This is the Padlet the 2nd graders from Canada and Australia shared focused on facts about their countries. Scroll down to see it al the contributions.
Here is a Padlet that Richard Byrne did with a group of teachers at a professional development workshop. The Padlet was used for participants to share project samples. Note each of the contributions is inserted into the Padlet with a hyperlink to access an online resource or in some cases a video. Click on the page icon or video icon in the center of each picture to access the online source.
If you would like to view this Padlet online, at the site, use this link: Mississippi Bend AEA Sample.
In his blog, Free Technology for Teachers, Richard notes the tools that the teachers used for their original creations included: PicCollage, PicMonkey, Canva, and Thinglink. The teachers then used Padlet to insert a link to the web page resource or video they created with the other tools.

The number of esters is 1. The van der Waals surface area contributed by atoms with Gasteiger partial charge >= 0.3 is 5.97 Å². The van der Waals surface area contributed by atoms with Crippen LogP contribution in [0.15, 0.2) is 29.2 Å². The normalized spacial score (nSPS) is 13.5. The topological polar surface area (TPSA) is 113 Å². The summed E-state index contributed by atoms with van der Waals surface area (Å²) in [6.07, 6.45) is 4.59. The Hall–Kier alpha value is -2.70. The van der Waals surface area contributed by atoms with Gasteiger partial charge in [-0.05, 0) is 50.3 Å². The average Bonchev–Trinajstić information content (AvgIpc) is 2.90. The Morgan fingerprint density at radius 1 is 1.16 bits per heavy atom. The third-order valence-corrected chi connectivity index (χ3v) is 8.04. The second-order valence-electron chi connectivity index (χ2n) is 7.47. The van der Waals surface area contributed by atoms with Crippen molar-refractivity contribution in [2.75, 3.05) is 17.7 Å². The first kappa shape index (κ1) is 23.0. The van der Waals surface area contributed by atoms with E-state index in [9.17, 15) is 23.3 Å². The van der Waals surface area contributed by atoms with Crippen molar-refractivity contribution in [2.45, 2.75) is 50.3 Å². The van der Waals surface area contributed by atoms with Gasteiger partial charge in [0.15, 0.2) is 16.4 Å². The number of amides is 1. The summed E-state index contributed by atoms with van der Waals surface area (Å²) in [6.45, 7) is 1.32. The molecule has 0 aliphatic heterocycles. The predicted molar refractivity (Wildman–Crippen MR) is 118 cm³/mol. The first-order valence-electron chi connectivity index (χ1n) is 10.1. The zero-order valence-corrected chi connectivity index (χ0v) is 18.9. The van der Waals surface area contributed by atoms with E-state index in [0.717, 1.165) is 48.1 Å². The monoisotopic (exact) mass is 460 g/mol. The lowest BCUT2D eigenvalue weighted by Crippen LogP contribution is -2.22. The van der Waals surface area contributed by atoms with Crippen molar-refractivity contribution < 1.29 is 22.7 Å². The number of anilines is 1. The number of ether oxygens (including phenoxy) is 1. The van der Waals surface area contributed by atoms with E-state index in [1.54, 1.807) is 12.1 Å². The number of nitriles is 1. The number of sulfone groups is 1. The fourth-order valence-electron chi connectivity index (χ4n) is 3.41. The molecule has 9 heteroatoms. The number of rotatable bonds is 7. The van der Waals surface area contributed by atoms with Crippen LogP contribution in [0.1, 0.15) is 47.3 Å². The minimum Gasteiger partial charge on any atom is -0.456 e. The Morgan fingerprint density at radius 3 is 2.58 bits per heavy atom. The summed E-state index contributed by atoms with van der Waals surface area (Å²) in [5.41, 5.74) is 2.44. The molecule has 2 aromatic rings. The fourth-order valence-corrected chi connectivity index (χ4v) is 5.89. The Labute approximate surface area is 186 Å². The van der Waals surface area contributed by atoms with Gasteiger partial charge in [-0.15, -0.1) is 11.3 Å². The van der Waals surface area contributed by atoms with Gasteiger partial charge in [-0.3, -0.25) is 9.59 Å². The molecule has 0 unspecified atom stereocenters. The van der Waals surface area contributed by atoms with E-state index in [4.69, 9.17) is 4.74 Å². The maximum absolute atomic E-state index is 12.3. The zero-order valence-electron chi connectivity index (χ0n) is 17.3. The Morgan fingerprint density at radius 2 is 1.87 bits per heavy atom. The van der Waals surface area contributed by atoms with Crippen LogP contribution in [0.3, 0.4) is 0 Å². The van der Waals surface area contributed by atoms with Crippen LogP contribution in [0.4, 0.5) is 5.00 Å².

Here's a Padlet I participated in at the Building Learning Communities Conference, organized by Alan November's November Learning Company, that draws educators from around the globe. We did an exercise in which the presenter asked us about what it means to be a connected educator. You can scroll around this Padlet to see more of the contributions, and by clicking on any of the contributions, watch as a window opens to view them one at a time as slides. Once a slide pops up, using the X in the corner of the viewer returns to the Padlet to full view.
These are four varied ways to use Padlet. As you learn more about the tool, what are some of your thoughts about how this tool can be integrated into schools?
As with many online digital tools, the more we use them and see examples, the more we begin to understand their classroom applications. What tools have become your favorites to explore in the classroom?